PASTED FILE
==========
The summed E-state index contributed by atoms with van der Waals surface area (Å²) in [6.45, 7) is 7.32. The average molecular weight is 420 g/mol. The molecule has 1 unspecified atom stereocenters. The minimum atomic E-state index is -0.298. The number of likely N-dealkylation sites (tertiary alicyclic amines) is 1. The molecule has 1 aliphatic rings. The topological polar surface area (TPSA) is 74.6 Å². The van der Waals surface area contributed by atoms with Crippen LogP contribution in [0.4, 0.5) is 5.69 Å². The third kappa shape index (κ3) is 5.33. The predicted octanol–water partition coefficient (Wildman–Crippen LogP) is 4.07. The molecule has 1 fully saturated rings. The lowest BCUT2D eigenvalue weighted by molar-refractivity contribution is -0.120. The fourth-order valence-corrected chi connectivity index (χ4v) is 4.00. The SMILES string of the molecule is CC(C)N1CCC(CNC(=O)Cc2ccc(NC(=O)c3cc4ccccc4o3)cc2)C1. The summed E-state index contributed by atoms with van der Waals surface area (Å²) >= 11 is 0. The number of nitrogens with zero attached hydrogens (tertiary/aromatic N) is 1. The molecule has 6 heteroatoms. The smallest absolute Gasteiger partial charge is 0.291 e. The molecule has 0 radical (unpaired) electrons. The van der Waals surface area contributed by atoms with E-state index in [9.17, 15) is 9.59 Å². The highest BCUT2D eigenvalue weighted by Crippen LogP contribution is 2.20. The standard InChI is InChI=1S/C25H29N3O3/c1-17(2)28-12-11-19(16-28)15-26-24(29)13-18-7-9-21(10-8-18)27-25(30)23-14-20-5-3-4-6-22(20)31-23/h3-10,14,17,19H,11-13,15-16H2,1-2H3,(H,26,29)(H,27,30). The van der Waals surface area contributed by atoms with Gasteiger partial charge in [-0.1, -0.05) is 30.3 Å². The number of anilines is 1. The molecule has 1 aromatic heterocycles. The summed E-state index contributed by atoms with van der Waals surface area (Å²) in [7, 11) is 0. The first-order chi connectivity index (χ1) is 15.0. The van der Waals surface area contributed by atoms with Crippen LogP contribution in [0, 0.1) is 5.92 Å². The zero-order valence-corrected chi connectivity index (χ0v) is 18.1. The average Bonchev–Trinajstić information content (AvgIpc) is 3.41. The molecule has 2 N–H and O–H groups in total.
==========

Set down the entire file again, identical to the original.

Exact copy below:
The summed E-state index contributed by atoms with van der Waals surface area (Å²) in [6.45, 7) is 7.32. The average molecular weight is 420 g/mol. The molecule has 1 unspecified atom stereocenters. The minimum atomic E-state index is -0.298. The number of likely N-dealkylation sites (tertiary alicyclic amines) is 1. The molecule has 1 aliphatic rings. The topological polar surface area (TPSA) is 74.6 Å². The van der Waals surface area contributed by atoms with Crippen LogP contribution in [0.4, 0.5) is 5.69 Å². The third kappa shape index (κ3) is 5.33. The predicted octanol–water partition coefficient (Wildman–Crippen LogP) is 4.07. The molecule has 1 fully saturated rings. The lowest BCUT2D eigenvalue weighted by molar-refractivity contribution is -0.120. The fourth-order valence-corrected chi connectivity index (χ4v) is 4.00. The SMILES string of the molecule is CC(C)N1CCC(CNC(=O)Cc2ccc(NC(=O)c3cc4ccccc4o3)cc2)C1. The summed E-state index contributed by atoms with van der Waals surface area (Å²) >= 11 is 0. The number of nitrogens with zero attached hydrogens (tertiary/aromatic N) is 1. The molecule has 6 heteroatoms. The smallest absolute Gasteiger partial charge is 0.291 e. The molecule has 0 radical (unpaired) electrons. The van der Waals surface area contributed by atoms with E-state index in [9.17, 15) is 9.59 Å². The highest BCUT2D eigenvalue weighted by Crippen LogP contribution is 2.20. The standard InChI is InChI=1S/C25H29N3O3/c1-17(2)28-12-11-19(16-28)15-26-24(29)13-18-7-9-21(10-8-18)27-25(30)23-14-20-5-3-4-6-22(20)31-23/h3-10,14,17,19H,11-13,15-16H2,1-2H3,(H,26,29)(H,27,30). The van der Waals surface area contributed by atoms with Gasteiger partial charge in [-0.1, -0.05) is 30.3 Å². The number of anilines is 1. The molecule has 1 aromatic heterocycles. The summed E-state index contributed by atoms with van der Waals surface area (Å²) in [7, 11) is 0. The first-order chi connectivity index (χ1) is 15.0. The van der Waals surface area contributed by atoms with Crippen LogP contribution in [0, 0.1) is 5.92 Å². The zero-order valence-corrected chi connectivity index (χ0v) is 18.1. The average Bonchev–Trinajstić information content (AvgIpc) is 3.41. The molecule has 2 N–H and O–H groups in total.